Reaching out to athletes and entertainers has become the norm amid mainstream media, and earlier this week Snoop Dogg was invited to appear on FS1's "Undisputed" to discuss the ongoing debate surrounding Colin Kaepernick.
Snoop is a celebrity who created his fame through gangster rap. Born Calvin Broadus, Snoop made his fame talking about shooting and killing other black people. Some might question his qualifications when it comes to discussions of race, but we have some interest in hearing his views on current events, which in this case was on Kaep.
In the discussion, Snoop insisted that Kaep should decide whether he wanted to be a football player or a revolutionary, a myopic viewpoint from a brother who took years to apologize for misogyny, and who still excuses his own influence in the celebration of the culture of death that is gangsterism in urban America. Yet he decided to attack Colin when we know that black advancement in professional sports has gone hand in hand with black protest. Just look at trailblazers such as Jackie Robinson, Jim Brown and Muhammad Ali. Where would Black athletes be today without them?
It is statements such as those, and him calling Kaepernick a hypocrite for speaking of the positive aspects of Fidel Castro following his death, that garner a major side side.
"He's sort of kind of hypocritical in so many words because he's pushing this, but at the same time he’s giving credit for this and this is the same abuse that [Cubans] been taking" the rapper said on Fox Sports 1's "Undisputed."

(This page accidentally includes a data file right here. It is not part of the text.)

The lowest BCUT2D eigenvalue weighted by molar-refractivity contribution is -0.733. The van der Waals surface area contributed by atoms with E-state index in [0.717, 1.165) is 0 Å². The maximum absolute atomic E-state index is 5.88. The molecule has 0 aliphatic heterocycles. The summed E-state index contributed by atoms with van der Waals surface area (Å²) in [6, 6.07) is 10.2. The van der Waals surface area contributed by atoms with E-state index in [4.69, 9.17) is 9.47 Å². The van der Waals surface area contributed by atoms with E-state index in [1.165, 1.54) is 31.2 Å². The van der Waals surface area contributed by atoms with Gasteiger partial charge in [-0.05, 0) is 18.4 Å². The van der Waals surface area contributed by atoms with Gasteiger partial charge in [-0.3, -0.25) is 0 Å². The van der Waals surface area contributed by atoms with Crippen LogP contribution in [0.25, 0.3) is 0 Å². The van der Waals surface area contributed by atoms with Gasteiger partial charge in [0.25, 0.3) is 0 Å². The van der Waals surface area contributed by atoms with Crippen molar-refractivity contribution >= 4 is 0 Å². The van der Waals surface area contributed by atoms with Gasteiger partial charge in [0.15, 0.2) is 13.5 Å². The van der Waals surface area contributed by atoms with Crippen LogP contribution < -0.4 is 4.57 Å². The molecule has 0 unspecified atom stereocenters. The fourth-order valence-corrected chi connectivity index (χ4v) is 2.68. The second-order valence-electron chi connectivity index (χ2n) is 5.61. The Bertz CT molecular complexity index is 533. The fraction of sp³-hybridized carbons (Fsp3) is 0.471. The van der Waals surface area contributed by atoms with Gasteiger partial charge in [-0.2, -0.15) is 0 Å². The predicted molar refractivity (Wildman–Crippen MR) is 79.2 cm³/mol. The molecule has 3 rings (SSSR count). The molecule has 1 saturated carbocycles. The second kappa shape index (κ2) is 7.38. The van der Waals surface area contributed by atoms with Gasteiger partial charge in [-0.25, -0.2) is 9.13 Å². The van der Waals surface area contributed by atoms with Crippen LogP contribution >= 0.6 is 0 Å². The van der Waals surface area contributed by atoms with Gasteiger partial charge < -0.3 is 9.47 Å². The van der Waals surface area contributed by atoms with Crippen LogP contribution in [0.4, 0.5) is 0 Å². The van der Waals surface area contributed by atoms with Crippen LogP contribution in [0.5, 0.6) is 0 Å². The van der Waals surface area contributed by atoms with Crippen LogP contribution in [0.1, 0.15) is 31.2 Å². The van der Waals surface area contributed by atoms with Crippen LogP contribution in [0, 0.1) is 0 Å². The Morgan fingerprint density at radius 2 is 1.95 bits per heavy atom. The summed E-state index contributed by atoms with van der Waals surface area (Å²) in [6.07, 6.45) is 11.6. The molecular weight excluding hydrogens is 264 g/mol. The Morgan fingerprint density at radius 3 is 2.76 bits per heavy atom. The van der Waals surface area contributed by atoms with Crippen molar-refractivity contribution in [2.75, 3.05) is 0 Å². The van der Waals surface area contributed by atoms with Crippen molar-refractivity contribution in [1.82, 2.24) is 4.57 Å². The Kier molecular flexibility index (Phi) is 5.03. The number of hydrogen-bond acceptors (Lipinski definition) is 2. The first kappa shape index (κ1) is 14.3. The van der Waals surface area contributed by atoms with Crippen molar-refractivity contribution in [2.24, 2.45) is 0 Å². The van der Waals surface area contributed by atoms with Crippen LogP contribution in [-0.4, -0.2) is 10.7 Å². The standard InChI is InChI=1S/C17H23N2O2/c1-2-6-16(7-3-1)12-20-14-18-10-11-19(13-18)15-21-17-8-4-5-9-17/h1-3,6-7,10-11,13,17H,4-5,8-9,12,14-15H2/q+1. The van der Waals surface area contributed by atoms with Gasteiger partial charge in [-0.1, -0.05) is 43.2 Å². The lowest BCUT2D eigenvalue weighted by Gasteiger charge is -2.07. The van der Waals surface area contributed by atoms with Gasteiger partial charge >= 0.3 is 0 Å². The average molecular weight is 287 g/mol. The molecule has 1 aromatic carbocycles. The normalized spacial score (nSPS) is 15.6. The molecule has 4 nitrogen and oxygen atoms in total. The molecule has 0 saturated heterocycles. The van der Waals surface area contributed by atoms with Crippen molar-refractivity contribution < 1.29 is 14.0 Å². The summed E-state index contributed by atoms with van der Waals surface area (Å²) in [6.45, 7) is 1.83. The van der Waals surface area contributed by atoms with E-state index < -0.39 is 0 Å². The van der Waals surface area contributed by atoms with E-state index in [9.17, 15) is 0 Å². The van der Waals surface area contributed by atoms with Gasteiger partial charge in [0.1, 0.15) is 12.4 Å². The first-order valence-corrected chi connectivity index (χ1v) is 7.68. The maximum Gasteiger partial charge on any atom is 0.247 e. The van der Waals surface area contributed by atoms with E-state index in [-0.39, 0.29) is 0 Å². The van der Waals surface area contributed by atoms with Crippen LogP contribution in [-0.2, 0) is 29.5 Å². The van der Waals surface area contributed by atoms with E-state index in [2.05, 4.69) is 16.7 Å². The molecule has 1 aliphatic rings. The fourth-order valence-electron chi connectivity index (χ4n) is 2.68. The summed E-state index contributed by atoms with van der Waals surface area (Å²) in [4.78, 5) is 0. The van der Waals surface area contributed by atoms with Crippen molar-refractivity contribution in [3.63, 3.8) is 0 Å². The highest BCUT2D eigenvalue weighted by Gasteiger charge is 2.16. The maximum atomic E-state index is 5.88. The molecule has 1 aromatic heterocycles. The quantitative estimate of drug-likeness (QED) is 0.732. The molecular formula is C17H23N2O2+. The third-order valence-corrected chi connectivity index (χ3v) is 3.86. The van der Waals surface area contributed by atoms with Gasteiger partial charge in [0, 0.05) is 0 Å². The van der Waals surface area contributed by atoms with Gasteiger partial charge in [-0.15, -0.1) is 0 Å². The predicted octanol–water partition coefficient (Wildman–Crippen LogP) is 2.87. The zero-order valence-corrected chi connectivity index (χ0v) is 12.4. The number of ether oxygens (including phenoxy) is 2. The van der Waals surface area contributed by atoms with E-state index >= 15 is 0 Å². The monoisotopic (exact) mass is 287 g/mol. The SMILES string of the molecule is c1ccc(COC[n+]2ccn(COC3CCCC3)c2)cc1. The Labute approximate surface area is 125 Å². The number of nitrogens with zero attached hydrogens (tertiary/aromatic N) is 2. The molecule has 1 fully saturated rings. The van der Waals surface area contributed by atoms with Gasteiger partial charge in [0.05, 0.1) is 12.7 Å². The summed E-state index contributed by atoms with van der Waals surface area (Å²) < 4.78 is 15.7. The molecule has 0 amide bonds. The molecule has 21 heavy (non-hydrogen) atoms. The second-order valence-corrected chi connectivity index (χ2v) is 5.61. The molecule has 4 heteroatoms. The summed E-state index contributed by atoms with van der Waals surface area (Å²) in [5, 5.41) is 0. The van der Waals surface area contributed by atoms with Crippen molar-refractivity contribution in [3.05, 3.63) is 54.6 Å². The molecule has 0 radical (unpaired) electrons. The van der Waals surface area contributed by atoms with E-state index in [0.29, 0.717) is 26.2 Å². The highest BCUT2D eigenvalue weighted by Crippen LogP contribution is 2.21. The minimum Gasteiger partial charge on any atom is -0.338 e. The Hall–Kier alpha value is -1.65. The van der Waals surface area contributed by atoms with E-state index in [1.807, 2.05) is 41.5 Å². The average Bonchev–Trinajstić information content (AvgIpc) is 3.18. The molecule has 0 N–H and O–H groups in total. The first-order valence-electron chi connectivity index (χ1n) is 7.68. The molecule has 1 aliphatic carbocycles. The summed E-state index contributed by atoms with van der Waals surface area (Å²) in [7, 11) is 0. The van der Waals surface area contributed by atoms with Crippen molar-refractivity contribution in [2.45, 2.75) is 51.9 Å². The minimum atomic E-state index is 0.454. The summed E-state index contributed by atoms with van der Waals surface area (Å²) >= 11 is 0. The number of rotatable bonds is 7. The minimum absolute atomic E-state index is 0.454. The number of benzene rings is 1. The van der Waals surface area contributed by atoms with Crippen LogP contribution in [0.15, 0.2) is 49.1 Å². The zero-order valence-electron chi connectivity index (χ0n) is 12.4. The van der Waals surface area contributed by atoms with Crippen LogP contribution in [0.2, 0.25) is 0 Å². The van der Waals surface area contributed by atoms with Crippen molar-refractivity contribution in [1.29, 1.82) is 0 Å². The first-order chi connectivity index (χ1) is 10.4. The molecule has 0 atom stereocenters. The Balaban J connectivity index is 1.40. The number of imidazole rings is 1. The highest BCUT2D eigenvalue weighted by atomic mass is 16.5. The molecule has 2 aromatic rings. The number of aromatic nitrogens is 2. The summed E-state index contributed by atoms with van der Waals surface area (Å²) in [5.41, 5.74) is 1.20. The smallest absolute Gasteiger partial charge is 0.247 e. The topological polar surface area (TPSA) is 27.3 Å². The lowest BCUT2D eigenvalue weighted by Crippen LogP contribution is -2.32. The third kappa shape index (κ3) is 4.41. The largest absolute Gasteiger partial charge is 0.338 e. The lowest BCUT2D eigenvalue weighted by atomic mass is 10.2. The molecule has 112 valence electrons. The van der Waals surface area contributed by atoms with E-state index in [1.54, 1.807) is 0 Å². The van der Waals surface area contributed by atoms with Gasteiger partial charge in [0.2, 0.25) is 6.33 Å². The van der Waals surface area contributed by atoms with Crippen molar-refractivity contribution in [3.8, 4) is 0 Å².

Snoop's take is extremely nearsighted. How could an American of African descent looking to carry on the legacy of combating white supremacy in the United States disparage the positive aspects of a man who sat with Malcolm X, was friends with Nelson Mandela and who helped Black farmers in the US? Indeed, there are thousands of Cubans who have a negative take on Castro's legacy, understandably and rightly so. However, African Americans have had very few friends in the struggle and Castro was seen as a friend to Black Americans.
For a man who has never used his celebrity status to criticize the industrialized genocide that has been perfected by the United States, Snoop saying something about Cuba seems ridiculous.
Like Lil' Wayne, Shaq and Charles Barkley before him, Snoop seems to have lost sight of the struggle and fight that those before him partook in which helped place him in a position where he could achieve success.
Good thing Kaep hasn't.